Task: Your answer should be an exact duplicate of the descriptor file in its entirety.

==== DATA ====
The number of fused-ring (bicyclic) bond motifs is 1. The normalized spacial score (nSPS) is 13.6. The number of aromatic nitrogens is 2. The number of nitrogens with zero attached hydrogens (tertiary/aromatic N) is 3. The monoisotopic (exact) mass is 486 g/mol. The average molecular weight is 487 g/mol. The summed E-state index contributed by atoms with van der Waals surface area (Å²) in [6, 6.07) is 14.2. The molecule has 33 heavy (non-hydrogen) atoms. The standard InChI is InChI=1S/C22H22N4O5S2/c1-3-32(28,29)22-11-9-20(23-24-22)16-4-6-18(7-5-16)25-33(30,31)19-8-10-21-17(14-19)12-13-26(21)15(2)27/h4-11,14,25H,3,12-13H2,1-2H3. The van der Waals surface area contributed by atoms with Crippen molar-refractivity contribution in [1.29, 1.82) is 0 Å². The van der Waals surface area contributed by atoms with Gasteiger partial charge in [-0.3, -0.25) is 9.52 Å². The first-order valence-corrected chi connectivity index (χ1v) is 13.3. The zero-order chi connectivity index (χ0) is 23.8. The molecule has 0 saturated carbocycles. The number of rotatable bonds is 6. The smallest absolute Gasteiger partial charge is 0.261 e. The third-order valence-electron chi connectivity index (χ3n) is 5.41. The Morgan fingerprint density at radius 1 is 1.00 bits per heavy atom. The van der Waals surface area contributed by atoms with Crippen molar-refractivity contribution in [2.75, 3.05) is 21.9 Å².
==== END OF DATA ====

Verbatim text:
The number of fused-ring (bicyclic) bond motifs is 1. The normalized spacial score (nSPS) is 13.6. The number of aromatic nitrogens is 2. The number of nitrogens with zero attached hydrogens (tertiary/aromatic N) is 3. The monoisotopic (exact) mass is 486 g/mol. The average molecular weight is 487 g/mol. The summed E-state index contributed by atoms with van der Waals surface area (Å²) in [6, 6.07) is 14.2. The molecule has 33 heavy (non-hydrogen) atoms. The standard InChI is InChI=1S/C22H22N4O5S2/c1-3-32(28,29)22-11-9-20(23-24-22)16-4-6-18(7-5-16)25-33(30,31)19-8-10-21-17(14-19)12-13-26(21)15(2)27/h4-11,14,25H,3,12-13H2,1-2H3. The van der Waals surface area contributed by atoms with Crippen molar-refractivity contribution in [1.29, 1.82) is 0 Å². The van der Waals surface area contributed by atoms with Gasteiger partial charge in [-0.3, -0.25) is 9.52 Å². The first-order valence-corrected chi connectivity index (χ1v) is 13.3. The zero-order chi connectivity index (χ0) is 23.8. The molecule has 0 saturated carbocycles. The number of rotatable bonds is 6. The smallest absolute Gasteiger partial charge is 0.261 e. The third-order valence-electron chi connectivity index (χ3n) is 5.41. The Morgan fingerprint density at radius 1 is 1.00 bits per heavy atom. The van der Waals surface area contributed by atoms with Crippen molar-refractivity contribution in [2.75, 3.05) is 21.9 Å².